I grew up along the Chicago lakefront, on Roscoe Street—born in the morning at Saint Joseph's Hospital. The family business was Barry Regent Dry Cleaners. I worked there some and always had my pants hemmed. College was somewhere in Boston. I got lost in the clouds to say the least. After graduating I cut keys at True Value Hardware, sliced sushi, made 16-millimeter movies, and landed back in Chicago as a lackey for WTTW and the CSO. After that I was lucky to find work as a page at the Newberry Library, in the general reading room among some of the best people I've known. There I was engaged for what felt like the first time, reading hours on end, talking about books, and being excited about everything. I definitely had busy hands, making figures out of paper clips and working in heaven (the conservation lab). It was dreamy.
My first day on the job at the Newberry I waited in the bookstore for my boss to escort me into the library. I picked off a copy of Poetry magazine from the tower display and flipped its pages. I noticed that it was published from the building I was standing in and thought, "I'd love to work for them."
At that time Poetry was housed in a small room on floor 2A of the closed stacks building of the library. It seemed to me the perfect scene of a literary fantasy. I'd pass the consumed editors in the stairwell, poke around their books in the stacks, and see them poring over manuscripts in the corner cafe amid espresso and cigarettes. Three years later I just asked if I could file papers for them and it was, turns out, the perfect time. I sealed envelopes with a ceramic tongue, shelved books, and logged the thousands of poems that came by mail bins. In one little office with a sliver of a window I got a crash course on small literary publishing. [Ruth Lilly's $100 million bequest to Poetry in 2002] was announced shortly thereafter and a great ride began. The staff has always been and continues to be the bee's knees. As for me, I do a little of everything: layout, proofreading, art direction and design, copyediting and soliciting, events and collaborations, and as much mischief as can be managed.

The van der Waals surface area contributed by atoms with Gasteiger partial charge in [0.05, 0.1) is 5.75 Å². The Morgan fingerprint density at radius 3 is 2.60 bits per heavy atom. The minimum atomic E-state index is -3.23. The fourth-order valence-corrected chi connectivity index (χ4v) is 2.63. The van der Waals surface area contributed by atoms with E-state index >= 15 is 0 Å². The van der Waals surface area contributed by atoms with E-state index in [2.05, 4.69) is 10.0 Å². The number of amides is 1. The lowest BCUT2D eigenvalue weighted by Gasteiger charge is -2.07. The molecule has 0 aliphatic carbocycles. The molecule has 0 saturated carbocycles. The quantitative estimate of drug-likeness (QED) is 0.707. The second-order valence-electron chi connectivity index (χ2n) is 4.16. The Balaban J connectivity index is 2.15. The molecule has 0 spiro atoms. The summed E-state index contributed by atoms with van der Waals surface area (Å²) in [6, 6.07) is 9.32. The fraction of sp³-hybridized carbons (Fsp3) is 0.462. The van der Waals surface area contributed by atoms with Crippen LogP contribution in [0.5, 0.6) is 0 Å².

I love the Printers' Ball for being a completely unique, largely improvised, full-tilt orchestration of literary arts. The organizations and artists of the Printers' Ball harness the wonders of publishing, performing, and process for a one-night turnout of thousands of books, magazines, and more before three to four thousand of our town's art citizens—free for everyone. It's endless fun and about so much more than local interest.
There are many opportunities to work creatively in Chicago. Sure, there's no money but it's fun. Other work I love is being a curator for Homeroom's "101" series of show-and-tell introductions to assorted subjects, helping the Stop Smiling and Chicagoan projects, being involved with the Japanese American Service Committee, and keeping the spirit of the Dil Pickle Club alive with the nuts of this city. —As told to Jerome Ludwig